When we tick the box saying a woodland provides ‘cultural services’, or offers ‘social benefits’, what do we really mean? Is it about a wood being a place for mountain biking or orienteering? Or can it be about people learning new skills, from creating paths and stiles, to actual forestry? Where does art, storytelling, or sculpture trails fit in? And are ecologists allowed to get cultural benefits from a wood, or should they stick to their wildlife and keep to ‘science’?
A further complication is the ‘here and now’ against ‘the future’. Are we considering what features and resources we want from a woodland now, or people’s desire to use a wood in new ways in future? And what about money, income, and livelihoods – are people able to harness the different attributes of woods in ways that are relevant to circumstances today? Can we harness more products from woods such as timber, food and energy, and still allow recreation to happen and wildlife to flourish? What is the full harvest of a wood, and who could influence it and gain from it more?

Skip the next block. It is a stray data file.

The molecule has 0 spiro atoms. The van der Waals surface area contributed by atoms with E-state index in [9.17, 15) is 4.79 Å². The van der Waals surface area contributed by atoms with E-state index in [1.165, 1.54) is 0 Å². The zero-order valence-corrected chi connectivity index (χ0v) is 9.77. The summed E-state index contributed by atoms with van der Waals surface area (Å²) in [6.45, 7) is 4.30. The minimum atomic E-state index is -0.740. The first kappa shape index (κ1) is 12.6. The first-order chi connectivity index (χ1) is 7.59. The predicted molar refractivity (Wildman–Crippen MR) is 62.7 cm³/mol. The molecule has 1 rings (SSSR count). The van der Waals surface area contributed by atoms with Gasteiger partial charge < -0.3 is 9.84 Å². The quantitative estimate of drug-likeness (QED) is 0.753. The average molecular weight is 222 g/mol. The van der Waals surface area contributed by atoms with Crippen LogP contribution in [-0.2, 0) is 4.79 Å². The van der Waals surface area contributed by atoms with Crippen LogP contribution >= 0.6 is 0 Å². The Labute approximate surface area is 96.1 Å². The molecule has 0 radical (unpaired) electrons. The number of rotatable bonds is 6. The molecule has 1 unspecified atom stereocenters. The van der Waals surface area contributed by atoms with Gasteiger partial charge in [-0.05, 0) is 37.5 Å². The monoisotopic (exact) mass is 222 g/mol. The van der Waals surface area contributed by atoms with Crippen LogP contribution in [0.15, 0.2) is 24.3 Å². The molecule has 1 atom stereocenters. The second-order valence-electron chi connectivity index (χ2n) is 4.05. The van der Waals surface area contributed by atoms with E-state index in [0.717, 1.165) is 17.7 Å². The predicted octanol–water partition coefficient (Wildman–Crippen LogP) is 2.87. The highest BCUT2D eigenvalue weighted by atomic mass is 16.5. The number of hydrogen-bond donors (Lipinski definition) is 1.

Many of us are debating these points in our own circles (and with our own terminology and language) up and down the country, and the Panel offering views to government on the future use of forests will have key things to say in the coming months. And crucially, many practitioners and some communities are making things happen – reviving old practices in woods and discovering new uses, skills and experiences fit for the times. The Woodland Edge event will provide a chance for people to swap notes on these and related matters, as our new forest lore emerges…